Earthquakes, yes -- stock markets, no. 8^(

And, be careful of stock brokers. There was once a dictum amongst brokers, long before the present generation of investors thought that stock markets were a money printing-press. It was called the "prudent man" rule. A stock broker was supposed to sell equities prudently by advising clients carefuly based upon thier particular needs. That rule is gone with the wind ...

Word Farmers Almanac

The market feeds on fear and chaos, so nothing surprises me any more. A ceo sneezes the wrong way and a stock takes a drop, that stock can affect a whole market sector. Fear, chaos and emotions rule the market place.


WFA: "Fear, chaos and emotions rule the market place."

These all belong to an amalgam of emotions that rule the stock market. Others are "profit, greed, expectations, hopes, wishes and desires", etc., etc. - - all very human attributes.

The stock market is high-risk, high-liquidity investment. It should not be undertaken lightly.

Yes, as the "experts" say, it obtains a long-run return that beats just about any investment means (short of hedge funds). But, that fact does not excuse an investor from placing money in index funds and then forgetting about the stock market.

All investors have a choice to make: Either they are Passive (and they let their money run on Index Mutual Funds) or they are Active (and they pay for "expert" advice). Historical stats show the latter is not necessarily a better route, and Keynes reminded us that in the long-run we are all ... elsewhere.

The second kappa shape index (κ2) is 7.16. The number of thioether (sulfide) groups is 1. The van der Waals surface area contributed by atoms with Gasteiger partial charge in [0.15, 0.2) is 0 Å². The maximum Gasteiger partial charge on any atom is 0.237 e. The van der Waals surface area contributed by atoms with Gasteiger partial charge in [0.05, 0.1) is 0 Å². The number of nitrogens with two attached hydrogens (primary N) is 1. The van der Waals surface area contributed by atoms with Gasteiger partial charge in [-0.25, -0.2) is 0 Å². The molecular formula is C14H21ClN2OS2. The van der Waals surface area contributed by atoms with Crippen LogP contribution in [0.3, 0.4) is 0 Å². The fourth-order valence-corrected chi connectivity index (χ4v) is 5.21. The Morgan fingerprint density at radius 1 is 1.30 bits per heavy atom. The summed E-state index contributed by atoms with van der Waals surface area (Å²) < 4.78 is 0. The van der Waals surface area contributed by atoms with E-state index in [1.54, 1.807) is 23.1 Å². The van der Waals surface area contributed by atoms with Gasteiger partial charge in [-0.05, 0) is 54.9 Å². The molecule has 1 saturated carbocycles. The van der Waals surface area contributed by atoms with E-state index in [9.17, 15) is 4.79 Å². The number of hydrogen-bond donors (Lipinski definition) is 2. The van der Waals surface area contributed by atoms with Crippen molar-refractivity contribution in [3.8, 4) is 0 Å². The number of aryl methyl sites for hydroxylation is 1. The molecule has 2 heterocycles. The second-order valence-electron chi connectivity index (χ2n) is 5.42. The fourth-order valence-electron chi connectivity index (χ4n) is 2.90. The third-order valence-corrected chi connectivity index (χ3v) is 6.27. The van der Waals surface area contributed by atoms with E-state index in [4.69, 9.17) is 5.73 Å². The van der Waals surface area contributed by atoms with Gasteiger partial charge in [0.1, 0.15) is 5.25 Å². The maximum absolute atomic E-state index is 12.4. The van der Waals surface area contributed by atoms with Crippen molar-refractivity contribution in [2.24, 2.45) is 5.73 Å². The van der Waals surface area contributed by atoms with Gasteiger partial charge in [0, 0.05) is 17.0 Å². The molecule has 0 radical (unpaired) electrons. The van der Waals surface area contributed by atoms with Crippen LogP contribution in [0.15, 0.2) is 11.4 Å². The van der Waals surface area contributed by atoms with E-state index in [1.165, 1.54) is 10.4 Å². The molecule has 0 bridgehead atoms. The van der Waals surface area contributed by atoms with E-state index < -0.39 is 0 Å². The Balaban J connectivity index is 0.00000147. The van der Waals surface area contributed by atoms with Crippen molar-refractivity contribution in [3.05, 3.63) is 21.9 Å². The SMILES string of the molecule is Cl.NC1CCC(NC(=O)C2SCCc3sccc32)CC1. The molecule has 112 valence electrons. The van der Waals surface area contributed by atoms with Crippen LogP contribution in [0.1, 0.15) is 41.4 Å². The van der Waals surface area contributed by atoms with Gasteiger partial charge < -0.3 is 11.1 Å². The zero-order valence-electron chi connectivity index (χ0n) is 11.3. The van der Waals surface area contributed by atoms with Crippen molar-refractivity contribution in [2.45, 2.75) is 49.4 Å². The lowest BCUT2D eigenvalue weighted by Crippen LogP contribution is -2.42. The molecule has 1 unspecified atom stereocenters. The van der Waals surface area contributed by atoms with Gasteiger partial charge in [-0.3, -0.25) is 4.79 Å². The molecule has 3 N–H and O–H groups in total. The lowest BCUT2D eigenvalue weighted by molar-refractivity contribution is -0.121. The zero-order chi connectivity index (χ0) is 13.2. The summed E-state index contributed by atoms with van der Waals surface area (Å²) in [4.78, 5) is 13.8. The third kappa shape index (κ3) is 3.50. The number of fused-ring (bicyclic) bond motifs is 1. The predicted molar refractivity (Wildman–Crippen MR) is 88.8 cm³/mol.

What the stock market is NOT:
1) A machine to print money that works like an automatic mechanism yielding returns of 10 to 30 percent per annum.
2) An interesting investment because your neighbor/friend just made a "killing" in it.
3) A gambling casino where day-traders make their bets and WIN BIG every day.

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I think this particular opinion piece fails to recognize the full extent of the Mayor’s actions nor his transformation from a “reformer/innovator” into the picture of Lord Acton’s axiom about power and corruption. I’m sure if Professor Glaeser rechecks his Harvard case studies, he’ll see that no innovator remains in that role, and Bloomberg, like Microsoft, some becomes either a monopolist or a turf protector. You figure which is the case this time.